Ghanaian startup Float, a fintech that provides credit lines for businesses, has raised $17 million, funding that it will be using to bolster its offerings and expand geographically.
The seed round was a mix of $7 million equity and $10 million debt. While Cauris provided debt financing, Tiger Global and JAM Fund, the investment firm of Tinder co-founder Justin Mateen co-led the equity bit. Other VC firms involved in the equity round include Kinfolk, Soma Capital, Ingressive Capital, and Magic Fund.
A couple of angel investors also took part: Y Combinator CEO Michael Seibel, Sandy Kory of Horizon Partners, Ramp founders Karim Atiyeh and Eric Glyman, Gregory Rockson of mPharma and Dutchie founders Zach Lipson and Ross Lipson.
In addition to flexible credit lines for businesses to cover cash flow gaps, Float also has software tools for businesses to manage accounts and wallets in one dashboard, as well as automate bills, vendor or supplier payments, and invoice collections. The company aims to serve as the “financial operating system” for Africa’s small and medium businesses.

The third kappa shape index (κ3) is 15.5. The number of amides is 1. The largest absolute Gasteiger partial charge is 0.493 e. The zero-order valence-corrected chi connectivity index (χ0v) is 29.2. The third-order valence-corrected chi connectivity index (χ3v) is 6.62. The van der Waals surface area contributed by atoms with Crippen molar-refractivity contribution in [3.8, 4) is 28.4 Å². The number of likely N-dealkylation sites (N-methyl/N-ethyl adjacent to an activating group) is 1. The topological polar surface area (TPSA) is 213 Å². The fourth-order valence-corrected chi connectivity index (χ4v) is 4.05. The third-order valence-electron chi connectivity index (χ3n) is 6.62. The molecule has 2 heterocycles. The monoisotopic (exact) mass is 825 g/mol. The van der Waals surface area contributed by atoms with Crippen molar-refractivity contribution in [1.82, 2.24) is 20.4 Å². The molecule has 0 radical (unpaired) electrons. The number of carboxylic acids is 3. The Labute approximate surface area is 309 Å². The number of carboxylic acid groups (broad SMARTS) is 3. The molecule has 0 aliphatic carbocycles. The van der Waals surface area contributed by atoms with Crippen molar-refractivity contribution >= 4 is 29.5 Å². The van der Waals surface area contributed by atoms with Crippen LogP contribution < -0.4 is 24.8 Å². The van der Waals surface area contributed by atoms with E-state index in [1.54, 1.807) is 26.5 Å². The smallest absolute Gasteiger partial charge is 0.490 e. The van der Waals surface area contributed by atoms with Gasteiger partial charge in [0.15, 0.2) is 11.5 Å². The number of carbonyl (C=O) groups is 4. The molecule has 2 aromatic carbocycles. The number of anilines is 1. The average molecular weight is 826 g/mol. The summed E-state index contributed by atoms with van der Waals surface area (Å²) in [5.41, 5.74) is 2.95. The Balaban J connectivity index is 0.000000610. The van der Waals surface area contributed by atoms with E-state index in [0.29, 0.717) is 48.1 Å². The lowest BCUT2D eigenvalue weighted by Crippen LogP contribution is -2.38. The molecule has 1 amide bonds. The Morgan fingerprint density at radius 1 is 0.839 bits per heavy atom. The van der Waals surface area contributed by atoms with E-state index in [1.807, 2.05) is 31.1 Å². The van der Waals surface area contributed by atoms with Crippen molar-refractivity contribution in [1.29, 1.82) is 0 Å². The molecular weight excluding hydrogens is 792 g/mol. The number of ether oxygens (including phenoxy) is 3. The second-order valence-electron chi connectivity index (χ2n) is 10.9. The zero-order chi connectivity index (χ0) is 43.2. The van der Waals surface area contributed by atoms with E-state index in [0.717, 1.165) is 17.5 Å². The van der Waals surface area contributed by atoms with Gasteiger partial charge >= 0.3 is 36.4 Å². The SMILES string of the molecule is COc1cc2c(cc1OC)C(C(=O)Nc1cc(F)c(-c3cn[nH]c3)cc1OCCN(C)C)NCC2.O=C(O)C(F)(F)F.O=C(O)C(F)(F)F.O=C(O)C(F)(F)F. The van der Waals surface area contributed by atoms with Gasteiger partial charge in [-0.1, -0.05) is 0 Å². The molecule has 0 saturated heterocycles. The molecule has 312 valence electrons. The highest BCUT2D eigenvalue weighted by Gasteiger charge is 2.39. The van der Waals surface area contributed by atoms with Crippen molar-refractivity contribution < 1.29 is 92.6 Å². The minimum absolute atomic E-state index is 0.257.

Other features on the platform include invoice advance, opening a business account, payment links, managing budgets, and spend cards.
The company has also introduced some more features recently: revenue advances and instant payouts. With the latter, Float wants small businesses to use its platform to tap into their revenues instantly instead of using gateways, which take days to settle. Its invoice factoring helps businesses with outstanding invoices get cash advances.
Ghansah stated all these features provide different forms of credit for various industries and verticals across the continent.
“The big challenge is that credit needs of businesses are very different. The credit needs of retail are very different from the credit needs of a services business, or the credit needs of agriculture, business or pharmaceutical or medical supplies businesses,” said the chief executive.
“So we are trying to dig deep into which credit products work for certain verticals. And so that’s what we’ve been working on so far.”
In the seven months since Float’s launch, the cash flow management and spend platform has onboarded hundreds of businesses in a wide range of industries — retail and manufacturing, fintech, e-commerce, media and health.
Float, present in Ghana and Nigeria, intends to use this new capital to set up entities in Kenya and South Africa by Q2 as soon as it gets licenses to operate, Ghansah said on the call.
The company will also use the investment to improve its cash management platform and launch new credit products tailored to specific business verticals and industries.